Eventually, the Chinese government discovered what Fu was up to. He and his wife were thrown into jail for a few months for “illegal evangelizing.” Both lost their jobs. Not long after, Fu’s wife Heidi became pregnant. The couple were concerned that Fu’s political activity and multiple arrests meant Fu couldn’t get the Chinese government’s permission to have this child nor citizenship for the child once born. With the assistance of friends and lots of personal audacity, Fu and his wife escaped to Hong Kong and later came to the United States as political refugees.
Fu founded China Aid in 2002, “an international non-profit Christian human rights organization committed to promoting religious freedom and the rule of law in China.” He believes that “by exposing the abuses, encouraging the abused, and spiritually and legally equipping the leaders to defend their faith and freedom, China Aid strives to promote religious freedom for all.”
I asked Pastor Fu how bad the persecution of Christians is in China. He told me that their situations has gotten much worse under China’s president for life, Xi Jinping. Fu showed pictures of churches in China being demolished. He talked about the Chinese government’s “Sinicization” of churches: in government-sanctioned churches in China, photos of Xi and Chairman Mao are hanging next to a cross. Before a church service, these congregations usually sing China’s national anthem and songs praising Xi. Churchgoers are told to be patriots and trust the Communist Party first. People who are younger than 18 are forbidden to attend church services.
What worries Fu the most is the persecution of Christians. He mentioned that Pastor John Cao, a permanent U.S. resident who has built a number of schools for ethnic minorities in some of China’s most impoverished regions, was arrested in China in 2017 and sentenced to seven years in prison.
Religious Persecution Tightens Its Grip
Right before Christmas last year, Chinese authorities arrested Pastor Wang Yi and more than 100 members of the Early Rain Covenant Church in Southwest China. Wang was charged with “subverting state power,” a charge that can carry up to a 15-year sentence in prison. In a letter sent from the jail, Wang wrote that the “persecution against the Lord’s church and against all Chinese people who believe in Jesus Christ is the most wicked and the most horrendous evil of Chinese society. This is not only a sin against Christians. It is also a sin against all non-Christians.”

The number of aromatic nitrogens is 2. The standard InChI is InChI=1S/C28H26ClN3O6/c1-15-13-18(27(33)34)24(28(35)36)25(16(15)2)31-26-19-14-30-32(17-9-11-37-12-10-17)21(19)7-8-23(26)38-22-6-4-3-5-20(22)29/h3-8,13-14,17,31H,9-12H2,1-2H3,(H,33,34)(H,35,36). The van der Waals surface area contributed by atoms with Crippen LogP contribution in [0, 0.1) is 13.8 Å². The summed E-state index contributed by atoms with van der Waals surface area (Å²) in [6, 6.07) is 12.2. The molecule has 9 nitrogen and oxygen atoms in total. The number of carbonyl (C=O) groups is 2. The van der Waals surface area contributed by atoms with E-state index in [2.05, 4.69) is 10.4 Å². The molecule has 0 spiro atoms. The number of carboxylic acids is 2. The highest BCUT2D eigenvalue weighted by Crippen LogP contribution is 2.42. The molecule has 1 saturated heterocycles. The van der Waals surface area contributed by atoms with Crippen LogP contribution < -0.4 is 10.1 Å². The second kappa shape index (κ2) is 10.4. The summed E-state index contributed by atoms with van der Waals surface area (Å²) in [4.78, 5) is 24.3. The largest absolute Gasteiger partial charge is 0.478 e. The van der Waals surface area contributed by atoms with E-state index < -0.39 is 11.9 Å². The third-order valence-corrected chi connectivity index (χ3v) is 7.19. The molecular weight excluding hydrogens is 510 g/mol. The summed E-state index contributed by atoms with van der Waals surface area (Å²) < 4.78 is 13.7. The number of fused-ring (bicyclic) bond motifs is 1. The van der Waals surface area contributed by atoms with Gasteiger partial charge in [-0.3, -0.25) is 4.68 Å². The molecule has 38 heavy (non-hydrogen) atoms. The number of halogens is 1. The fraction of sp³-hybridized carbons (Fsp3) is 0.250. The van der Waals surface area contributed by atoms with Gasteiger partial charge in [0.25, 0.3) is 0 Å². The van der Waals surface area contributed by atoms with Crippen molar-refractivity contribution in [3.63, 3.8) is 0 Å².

China Aid has been at the forefront of exposing these persecutions and rescuing persecuted Christians and human rights activists in China. China Aid’s most high-profile case involved helping the blind lawyer Chen Guangcheng to escape from China to the United States. Fu translated Chen’s appeal to travel to the United States in a special congressional hearing. Fu told me that China Aid is actively helping a few Christians and their families to escape further persecution in China.
I asked him what Americans can or should do to help. He said, first, the U.S. government needs to talk more openly and forcefully about the Chinese government’s persecution of religious believers, including Christians and Muslims. Second, the U.S. government should incorporate support for religious freedom into its foreign policy. Third, he would like to see the U.S. government use the Global Magnitsky Act to sanction Chinese government officials who persecute religious believers.
My final question to him was why the number of Christians continues to grow despite the government’s relentless persecution. Fu credited it as one of God’s miracles. He also pointed out there is a faith vacuum in China: after the disastrous three decades under Chairman Mao, even the Communist Party doesn’t really believe in Communism anymore.
The wealthier Chinese people get, the more they seek to understand life and faith. The government’s persecution has unintended consequences. When family, friends, and neighbors witness how peaceful, joyful, and loving Christians are in spite of their persecution, these nonbelievers are inspired to become Christians too.
Early Rain Covenant Church is a good example. After a government raid and the arrest of Pastor Wang and some of its members, the church has not disappeared. Remaining members continue to meet in small groups in restaurants and parks.
Before his arrest, Wang said in a sermon, “In this war, in Xinjiang, in Shanghai, in Beijing, in Chengdu, the rulers have chosen an enemy that can never be imprisoned—the soul of man. Therefore they are doomed to lose this war.” Fu agrees. He told me Christians in China are winning because God is on their side.
Helen Raleigh is a senior contributor to The Federalist. An immigrant from China, she is the owner of Red Meadow Advisors, LLC, and an immigration policy fellow at the Centennial Institute in Colorado. She is the author of several books, including “Confucius Never Said” and “The Broken Welcome Mat.” Follow Helen on Twitter @HRaleighspeaks, or check out her website: helenraleighspeaks.com.